Church of England Diocese of Lichfield Uttoxeter

Reflection for Easter Day

12 Apr 2020, 7 a.m.
From_the_Vicar Easter

Easter Day

Each day we will take a look at a sentence from the Lord’s Prayer.

For thine is the kingdom the power and the glory forever and ever.

For the kingdom, the power, and the glory are yours now and for ever.

‘Woman, why are you weeping? For whom are you looking? Supposing him to be the gardener, she said to him, ‘Sir, if you have carried him away, tell me where you have laid him, and I will take him away.’

Jesus said to her ‘Mary!’ John 20:16

The egg, rabbit and branch are all symbols of Easter Day. The rabbit is based on the hare, which was a symbol of new life; a budding branch, a sign of spring after winter and the chocolate egg reminds us of the stone that rolled away.

The women and disciples who went that day were amazed, frightened, confused. But very soon they were transformed by hope as they realised that Jesus was not dead but alive!

Urgently called by Mary, Peter and a second disciple rush to the tomb. Something about the grave clothes makes them pause. John says the beloved disciple “saw and believed”, but immediately makes it clear that he didn't understand what he believed in because he hadn't yet learnt about the resurrection. Knowing in their hearts the presence of God's hand, they went home. “But Mary stood weeping...” Like Jesus' tears at the tomb of Lazarus, her tears gather up all the grief the world has ever known and all the sadness any of us feel. Angels, then Jesus, ask her, “Woman, why are you weeping, who are you seeking?”. It's obvious why someone would be weeping at a tomb, and doubly so when the tomb had been disturbed. So the question is a challenge rather than an enquiry. Who does Mary think Jesus is? Who did she ever think Jesus was? If he was a mere human being, she would be right to weep at his demise. Is this who she's looking for – a good man who ran out of options? Or does she seek the Son of God?

Mary answers on the surface, but Jesus' question has begun to open her spirit. When he calls her by name, there is instant recognition. “Mary” “Teacher!” He has just taught her all over again. The message of Easter is like the rising of dawn in our hearts. Of course our world and our lives are still full of tears. At this very strange time for our world, country and us as families and individuals many are tearful and fearful. Some of us are struggling in our work situations; others are struggling at home or in our families; some have companions in the struggle, others bear the burden alone, and for others still it takes all their energy just to survive.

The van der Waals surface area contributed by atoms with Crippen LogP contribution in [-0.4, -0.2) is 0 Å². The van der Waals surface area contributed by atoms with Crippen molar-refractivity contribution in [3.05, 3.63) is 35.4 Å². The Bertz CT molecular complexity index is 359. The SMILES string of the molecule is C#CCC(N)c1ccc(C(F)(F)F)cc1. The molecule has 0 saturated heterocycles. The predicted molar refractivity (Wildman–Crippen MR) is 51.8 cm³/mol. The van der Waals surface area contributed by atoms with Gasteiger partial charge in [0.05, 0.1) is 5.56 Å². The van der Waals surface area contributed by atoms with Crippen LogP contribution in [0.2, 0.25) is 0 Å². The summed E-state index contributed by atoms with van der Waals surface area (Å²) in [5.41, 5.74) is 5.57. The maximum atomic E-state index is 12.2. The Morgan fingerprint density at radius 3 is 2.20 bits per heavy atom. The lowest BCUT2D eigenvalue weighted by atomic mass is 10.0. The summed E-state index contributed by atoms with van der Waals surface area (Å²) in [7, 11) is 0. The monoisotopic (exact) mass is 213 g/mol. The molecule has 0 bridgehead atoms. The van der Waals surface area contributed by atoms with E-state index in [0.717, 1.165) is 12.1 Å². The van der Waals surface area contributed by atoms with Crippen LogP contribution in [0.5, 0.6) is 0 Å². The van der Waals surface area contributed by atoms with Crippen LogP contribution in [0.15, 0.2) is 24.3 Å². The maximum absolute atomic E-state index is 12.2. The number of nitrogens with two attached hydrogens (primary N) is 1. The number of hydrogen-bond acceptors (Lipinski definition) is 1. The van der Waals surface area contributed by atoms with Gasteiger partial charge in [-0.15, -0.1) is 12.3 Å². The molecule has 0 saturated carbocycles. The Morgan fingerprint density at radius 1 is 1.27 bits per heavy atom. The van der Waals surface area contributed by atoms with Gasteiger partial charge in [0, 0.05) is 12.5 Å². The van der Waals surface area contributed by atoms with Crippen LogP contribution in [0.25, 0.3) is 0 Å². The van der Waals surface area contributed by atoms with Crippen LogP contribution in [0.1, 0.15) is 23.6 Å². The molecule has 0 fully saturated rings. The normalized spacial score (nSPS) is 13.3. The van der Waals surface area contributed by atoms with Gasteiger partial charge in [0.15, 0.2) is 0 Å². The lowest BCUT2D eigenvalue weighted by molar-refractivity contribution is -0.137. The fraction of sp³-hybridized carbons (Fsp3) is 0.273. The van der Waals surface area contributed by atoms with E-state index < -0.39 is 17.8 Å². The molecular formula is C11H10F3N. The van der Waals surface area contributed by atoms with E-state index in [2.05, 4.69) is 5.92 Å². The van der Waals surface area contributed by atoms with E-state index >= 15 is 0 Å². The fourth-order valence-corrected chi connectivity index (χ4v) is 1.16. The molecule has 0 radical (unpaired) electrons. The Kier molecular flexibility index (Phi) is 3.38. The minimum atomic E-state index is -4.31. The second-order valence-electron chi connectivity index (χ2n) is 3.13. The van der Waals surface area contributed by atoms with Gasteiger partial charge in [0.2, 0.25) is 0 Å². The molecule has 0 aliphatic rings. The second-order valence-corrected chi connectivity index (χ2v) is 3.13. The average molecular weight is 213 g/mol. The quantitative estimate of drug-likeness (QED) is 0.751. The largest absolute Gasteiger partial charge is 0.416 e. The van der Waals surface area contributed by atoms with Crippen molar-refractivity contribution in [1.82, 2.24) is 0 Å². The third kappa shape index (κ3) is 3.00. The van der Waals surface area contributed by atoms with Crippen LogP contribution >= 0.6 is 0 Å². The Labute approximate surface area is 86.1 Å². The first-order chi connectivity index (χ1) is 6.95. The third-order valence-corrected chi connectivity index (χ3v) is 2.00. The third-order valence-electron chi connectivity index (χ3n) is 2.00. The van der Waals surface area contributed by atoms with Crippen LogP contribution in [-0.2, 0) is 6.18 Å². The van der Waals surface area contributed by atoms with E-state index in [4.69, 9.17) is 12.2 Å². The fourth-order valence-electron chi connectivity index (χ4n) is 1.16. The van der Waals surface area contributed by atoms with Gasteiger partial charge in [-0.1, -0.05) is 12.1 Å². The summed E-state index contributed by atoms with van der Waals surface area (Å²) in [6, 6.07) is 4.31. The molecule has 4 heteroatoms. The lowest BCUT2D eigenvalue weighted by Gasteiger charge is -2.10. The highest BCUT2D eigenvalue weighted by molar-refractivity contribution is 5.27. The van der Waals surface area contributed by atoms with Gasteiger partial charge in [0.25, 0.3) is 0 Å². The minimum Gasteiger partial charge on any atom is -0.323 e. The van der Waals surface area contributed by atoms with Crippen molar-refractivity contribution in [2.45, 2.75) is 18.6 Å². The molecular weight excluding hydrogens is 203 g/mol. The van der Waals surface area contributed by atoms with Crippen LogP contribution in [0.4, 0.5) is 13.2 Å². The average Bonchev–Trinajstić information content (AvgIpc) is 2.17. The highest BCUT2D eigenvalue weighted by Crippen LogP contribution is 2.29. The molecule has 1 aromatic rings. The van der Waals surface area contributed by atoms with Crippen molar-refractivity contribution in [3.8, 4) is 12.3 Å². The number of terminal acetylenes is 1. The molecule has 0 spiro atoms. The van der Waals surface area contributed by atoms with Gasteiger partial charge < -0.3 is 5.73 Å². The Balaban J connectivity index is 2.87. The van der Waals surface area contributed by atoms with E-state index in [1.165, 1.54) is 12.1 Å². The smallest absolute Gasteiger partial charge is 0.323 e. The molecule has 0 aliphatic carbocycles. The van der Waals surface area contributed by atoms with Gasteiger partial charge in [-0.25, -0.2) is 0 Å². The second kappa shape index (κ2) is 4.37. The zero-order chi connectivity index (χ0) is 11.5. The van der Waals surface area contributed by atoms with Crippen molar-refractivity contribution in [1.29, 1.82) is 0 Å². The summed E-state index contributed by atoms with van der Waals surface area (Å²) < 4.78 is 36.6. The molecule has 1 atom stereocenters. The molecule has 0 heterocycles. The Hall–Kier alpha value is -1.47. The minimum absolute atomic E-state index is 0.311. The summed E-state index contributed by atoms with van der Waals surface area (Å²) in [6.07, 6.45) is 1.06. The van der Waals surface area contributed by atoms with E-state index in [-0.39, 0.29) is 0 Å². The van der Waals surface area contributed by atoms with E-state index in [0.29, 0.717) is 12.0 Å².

Yet the resurrection of Jesus heralds the first day of a new creation and so it urges us to look beyond our struggles; to look with faith and to name them as temporary. To do this doesn't make our struggles any less: Jesus came to us because without him our struggles will never be diminished. Yet the reality of our struggles shows even more brightly the power of this new dawn which is displacing them. Have you seen a chrysalis? It looks and feels hard like a stone, dead even. But inside it is something amazing: from it will come a butterfly, flying to freedom.

We look into the empty tomb and find that the terrible events of Good Friday have changed – it’s Good News. It’s the greatest mystery, the greatest miracle and the greatest Good News ever heard. As we hunt for and eat our eggs, see the signs of spring and watch butterflies emerge, let’s rejoice. This Easter, let's actively rejoice in the resurrection of Jesus. Our world needs to hear this Good News afresh this Easter 2020. And it is God, his Son, his power and his salvation we are seeking.

A project

Celebrate – if you have given something up for Lent enjoy taking it up again – if that is possible in your current circumstances. Enjoy some chocolate eggs or a boiled egg to be reminded of the stone being rolled away. Look at a branch with new buds on to remind you of new life. Take a piece of a branch with buds on and place it with the Palm Cross, photo/names, battery, keys, bread, candle and glass of water to remind you of the new life you have in the risen Christ.

Take some time over this next week of Easter to revisit the items collected and continue to use them if they are helpful in your prayers.

Pray

Halleluiah! Christ is Risen. He is Risen indeed. Halleluiah!

Thank you God for your creation and for each new day.

Show me how I can help someone today.